Scrutiny of Elon Musk’s Twitter Moves Intensifies in Washington

(Bloomberg) -- Elon Musk’s bid to buy Twitter Inc. is facing more scrutiny in Washington following a report that the US Securities and Exchange Commission is probing whether he broke rules last month when disclosing a large stake in the social media platform.

Most Read from Bloomberg

Nike Escalates StockX Feud, Says Site Is Selling Fake Shoes

Don’t Bother Paying Off Student Loan Debt Right Now, Advisers Say

Crypto Billionaires’ Vast Fortunes Are Destroyed in Weeks

Kim Orders Lockdown After North Korea Reports First Covid Case

Ukraine Latest: Germany Can Withstand Gas Halt; US Eyes Drones

The Wall Street Journal reported on Wednesday that the SEC is investigating Musk’s submission of a form that investors must file when they accumulate more than 5% of a company. The Federal Trade Commission is also reviewing the bid by the world’s richest person to take Twitter private.

Musk disclosed on April 4 that he acquired more than 9% in the company, a week later than regulations allow and by using a filing typically reserved for passive investors. He has since embarked on a highly-public takeover bid.

An SEC spokesman declined to comment on the Journal report. Alex Spiro, a lawyer for Musk, didn’t immediately respond to a request for comment.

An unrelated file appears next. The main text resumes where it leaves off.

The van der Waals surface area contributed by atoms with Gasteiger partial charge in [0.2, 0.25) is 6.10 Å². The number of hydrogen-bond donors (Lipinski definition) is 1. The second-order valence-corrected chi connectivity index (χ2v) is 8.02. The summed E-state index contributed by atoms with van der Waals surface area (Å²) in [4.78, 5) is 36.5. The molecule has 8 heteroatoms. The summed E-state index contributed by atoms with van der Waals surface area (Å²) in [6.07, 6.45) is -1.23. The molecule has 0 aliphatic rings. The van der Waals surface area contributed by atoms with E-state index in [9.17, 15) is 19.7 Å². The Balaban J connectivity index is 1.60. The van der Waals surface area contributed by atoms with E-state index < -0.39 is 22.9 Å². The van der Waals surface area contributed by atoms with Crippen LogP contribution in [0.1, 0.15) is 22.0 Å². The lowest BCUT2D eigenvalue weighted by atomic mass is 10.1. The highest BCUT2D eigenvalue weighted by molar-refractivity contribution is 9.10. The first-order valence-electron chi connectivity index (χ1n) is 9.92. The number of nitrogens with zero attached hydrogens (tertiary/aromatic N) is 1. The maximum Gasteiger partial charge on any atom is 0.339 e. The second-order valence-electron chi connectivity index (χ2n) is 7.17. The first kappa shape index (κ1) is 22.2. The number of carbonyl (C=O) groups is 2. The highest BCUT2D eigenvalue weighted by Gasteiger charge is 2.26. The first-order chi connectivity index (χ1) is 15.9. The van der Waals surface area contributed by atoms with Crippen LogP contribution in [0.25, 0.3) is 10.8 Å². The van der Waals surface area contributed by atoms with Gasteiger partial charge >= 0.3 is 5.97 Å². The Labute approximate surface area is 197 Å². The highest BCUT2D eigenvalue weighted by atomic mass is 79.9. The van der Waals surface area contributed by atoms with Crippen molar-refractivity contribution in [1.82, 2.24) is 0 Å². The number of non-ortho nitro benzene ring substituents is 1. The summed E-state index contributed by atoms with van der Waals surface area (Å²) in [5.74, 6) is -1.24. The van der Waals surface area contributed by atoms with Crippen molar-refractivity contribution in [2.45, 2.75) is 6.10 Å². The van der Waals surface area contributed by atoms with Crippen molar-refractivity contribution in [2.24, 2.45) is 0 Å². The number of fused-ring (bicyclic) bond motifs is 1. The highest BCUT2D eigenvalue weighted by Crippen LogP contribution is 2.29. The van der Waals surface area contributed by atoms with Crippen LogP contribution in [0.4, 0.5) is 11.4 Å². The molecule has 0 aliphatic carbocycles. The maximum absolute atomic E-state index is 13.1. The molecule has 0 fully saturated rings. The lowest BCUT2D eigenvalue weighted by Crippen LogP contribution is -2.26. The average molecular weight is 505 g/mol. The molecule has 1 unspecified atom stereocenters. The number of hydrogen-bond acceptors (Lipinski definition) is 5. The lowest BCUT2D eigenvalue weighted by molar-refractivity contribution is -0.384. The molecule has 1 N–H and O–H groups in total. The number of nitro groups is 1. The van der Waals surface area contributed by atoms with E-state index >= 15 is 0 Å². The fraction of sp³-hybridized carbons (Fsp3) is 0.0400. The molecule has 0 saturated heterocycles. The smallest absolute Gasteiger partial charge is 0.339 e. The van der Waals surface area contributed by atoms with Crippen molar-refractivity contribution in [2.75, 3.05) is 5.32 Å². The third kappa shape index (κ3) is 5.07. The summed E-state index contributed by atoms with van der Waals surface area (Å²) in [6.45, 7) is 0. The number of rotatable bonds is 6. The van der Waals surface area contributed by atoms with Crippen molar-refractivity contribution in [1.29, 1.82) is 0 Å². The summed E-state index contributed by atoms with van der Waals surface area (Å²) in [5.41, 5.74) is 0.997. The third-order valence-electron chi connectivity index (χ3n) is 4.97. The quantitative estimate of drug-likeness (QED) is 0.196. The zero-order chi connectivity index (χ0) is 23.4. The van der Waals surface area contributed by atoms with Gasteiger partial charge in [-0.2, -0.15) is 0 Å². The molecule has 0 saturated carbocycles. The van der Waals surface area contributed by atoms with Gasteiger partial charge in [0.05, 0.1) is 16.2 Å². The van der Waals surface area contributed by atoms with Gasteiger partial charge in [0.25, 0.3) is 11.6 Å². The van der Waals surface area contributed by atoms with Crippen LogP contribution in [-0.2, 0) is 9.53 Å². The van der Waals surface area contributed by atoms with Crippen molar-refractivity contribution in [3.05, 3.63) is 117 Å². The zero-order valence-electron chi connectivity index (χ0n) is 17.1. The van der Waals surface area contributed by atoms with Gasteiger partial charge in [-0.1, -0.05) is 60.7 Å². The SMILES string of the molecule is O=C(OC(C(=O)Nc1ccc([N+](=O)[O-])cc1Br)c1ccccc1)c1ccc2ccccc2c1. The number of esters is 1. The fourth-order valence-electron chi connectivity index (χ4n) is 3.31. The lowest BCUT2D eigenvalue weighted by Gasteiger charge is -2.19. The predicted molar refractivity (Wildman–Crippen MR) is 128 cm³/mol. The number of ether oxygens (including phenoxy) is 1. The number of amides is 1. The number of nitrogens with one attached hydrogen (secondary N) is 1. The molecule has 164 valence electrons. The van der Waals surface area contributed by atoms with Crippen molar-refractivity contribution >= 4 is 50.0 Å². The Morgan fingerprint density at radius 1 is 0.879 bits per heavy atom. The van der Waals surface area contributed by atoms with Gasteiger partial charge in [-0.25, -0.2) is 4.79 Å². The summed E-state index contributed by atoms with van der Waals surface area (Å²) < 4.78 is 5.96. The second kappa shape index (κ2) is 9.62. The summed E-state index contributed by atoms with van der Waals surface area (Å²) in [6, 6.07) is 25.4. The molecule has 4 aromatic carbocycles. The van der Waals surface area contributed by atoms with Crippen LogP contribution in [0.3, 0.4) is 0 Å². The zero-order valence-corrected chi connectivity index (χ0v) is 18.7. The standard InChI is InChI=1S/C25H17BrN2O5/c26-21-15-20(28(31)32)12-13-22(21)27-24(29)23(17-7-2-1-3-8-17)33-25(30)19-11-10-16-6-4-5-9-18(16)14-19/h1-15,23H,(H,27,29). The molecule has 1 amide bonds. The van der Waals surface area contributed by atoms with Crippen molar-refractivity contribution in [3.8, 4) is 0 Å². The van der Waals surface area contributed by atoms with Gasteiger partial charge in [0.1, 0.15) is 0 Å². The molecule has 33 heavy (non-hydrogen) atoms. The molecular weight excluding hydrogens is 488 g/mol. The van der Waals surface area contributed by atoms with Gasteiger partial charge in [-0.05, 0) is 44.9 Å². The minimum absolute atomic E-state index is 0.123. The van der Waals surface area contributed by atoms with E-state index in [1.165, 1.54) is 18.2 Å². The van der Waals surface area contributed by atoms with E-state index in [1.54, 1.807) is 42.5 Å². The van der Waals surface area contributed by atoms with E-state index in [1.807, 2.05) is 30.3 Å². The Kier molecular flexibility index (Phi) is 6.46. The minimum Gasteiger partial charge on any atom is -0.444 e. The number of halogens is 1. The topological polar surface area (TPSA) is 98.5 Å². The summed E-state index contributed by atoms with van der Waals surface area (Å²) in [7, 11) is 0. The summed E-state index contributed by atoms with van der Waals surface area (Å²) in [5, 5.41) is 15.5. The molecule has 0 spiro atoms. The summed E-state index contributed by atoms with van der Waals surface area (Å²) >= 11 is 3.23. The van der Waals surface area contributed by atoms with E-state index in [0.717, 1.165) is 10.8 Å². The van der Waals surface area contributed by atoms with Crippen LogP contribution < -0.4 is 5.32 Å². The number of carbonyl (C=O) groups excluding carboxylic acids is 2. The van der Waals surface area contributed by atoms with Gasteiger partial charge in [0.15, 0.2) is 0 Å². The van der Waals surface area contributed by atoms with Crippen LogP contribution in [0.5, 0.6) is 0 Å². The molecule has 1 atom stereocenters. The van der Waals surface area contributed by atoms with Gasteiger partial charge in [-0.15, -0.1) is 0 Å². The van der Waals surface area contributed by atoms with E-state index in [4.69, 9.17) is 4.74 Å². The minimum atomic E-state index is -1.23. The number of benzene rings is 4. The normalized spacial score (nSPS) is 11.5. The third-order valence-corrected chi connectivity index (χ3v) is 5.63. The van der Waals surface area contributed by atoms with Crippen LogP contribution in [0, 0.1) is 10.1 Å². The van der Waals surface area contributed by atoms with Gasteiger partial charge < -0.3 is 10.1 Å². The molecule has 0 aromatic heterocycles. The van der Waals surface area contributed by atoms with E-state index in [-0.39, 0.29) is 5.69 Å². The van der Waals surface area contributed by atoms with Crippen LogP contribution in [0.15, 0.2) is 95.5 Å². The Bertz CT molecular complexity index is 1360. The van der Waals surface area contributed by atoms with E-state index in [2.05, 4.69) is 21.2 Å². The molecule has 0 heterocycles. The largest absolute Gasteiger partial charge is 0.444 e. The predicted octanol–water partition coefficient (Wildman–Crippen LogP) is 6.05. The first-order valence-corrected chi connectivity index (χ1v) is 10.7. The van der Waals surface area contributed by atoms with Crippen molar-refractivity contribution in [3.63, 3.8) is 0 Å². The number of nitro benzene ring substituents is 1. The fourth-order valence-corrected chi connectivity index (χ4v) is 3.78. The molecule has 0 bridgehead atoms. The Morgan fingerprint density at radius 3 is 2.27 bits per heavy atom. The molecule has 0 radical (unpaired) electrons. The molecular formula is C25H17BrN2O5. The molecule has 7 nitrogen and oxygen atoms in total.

Inquiries by the SEC don’t always lead to the regulator taking action.

SEC Chair Gary Gensler has been pressing to tighten rules for how investors must disclose they’ve taken a major stake in a company. He’s called for more transparency, and earlier this year proposed cutting the maximum time that an investor has to reveal they’d taken a significant position.

Over the years the SEC has repeatedly sparred with the Tesla Inc. chief executive officer and was already investigating whether he and his brother violated insider trading rules when selling shares in the electric automaker late last year -- something Musk has denied. He’s also fighting the regulator in court over fallout from his infamous tweet that he had secured funding to take Tesla private.

Musk, who reached an agreement to acquire Twitter for roughly $44 billion late last month, has said the San Francisco-based company has restricted user speech and wants to push it toward a more free-speech approach.

Most Read from Bloomberg Businessweek

Mexico’s Hottest Resort Towns Struggle With Covid Travel Boom

What Happened When a Wall Street Investment Giant Moved to Nashville

Don’t Expect Chinese Stimulus to Save the Global Economy

Inflation Is So Bad Democrats Want Biden to ‘Do More’ for Midterms

Major League Soccer Threatens to Replace the NHL as One of the Big Four US Sports

©2022 Bloomberg L.P.
Click Here To Get Funded!